Like a field of bright-fuscia yucca plants in the foothills of the Henry Mountains, wine, liquor and beer production sprouts in this Deseret desert in beautiful and unexpected ways.
According to to this Standard-Examiner article, Utah now has two local liquor distilleries. The first was Park City's High West Distillery, which makes whiskey; Ogden's Own Distillery is the second and will distill an anise-flavored competitor to Jagermeister and Ouzo.
Even though I don't love Jager - sweet liquor makes me barfy - the Standard's Jeff Demoss describes the Ogden distillery's first product, Underground, in such a way that I want to try a shot or few.
The first statewide shipment of [Underground], a corn-based, 80-proof concoction flavored with licorice, anise, caramel and other natural flavors, is expected to start showing up on the shelves of liquor stores this week.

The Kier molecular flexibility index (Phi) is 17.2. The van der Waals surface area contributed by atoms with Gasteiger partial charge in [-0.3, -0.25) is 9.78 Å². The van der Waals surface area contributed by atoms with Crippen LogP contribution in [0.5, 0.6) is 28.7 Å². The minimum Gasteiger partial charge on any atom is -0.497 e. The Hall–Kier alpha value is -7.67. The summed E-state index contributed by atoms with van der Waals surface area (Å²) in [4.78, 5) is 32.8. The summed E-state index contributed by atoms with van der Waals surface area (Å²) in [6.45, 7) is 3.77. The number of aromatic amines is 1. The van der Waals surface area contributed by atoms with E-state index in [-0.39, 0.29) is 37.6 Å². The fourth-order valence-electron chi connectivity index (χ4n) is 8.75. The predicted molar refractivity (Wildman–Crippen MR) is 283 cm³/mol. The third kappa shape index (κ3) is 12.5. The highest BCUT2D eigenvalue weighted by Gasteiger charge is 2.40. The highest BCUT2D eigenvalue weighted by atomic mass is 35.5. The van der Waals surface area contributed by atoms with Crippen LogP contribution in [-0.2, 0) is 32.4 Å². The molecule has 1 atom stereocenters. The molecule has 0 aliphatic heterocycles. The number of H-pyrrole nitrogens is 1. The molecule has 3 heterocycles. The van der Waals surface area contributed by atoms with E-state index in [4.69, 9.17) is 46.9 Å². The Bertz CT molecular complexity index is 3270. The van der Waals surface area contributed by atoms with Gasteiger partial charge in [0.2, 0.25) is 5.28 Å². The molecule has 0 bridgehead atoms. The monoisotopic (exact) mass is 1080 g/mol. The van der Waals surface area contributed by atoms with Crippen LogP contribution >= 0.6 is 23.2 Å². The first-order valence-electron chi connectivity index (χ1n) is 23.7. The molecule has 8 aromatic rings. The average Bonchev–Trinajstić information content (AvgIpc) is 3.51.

Apparently the locally-distilled liquor market has grown slower than local wine or beer, and not just here in Utah. However, local liquor in the U.S. is growing, according to Bill Owens, of the American Distilling Institute. Owens told Demoss that most distilleries have a grow-slow model because they just want to "sell local, use local ingredients, employ local people and just be part of the local community."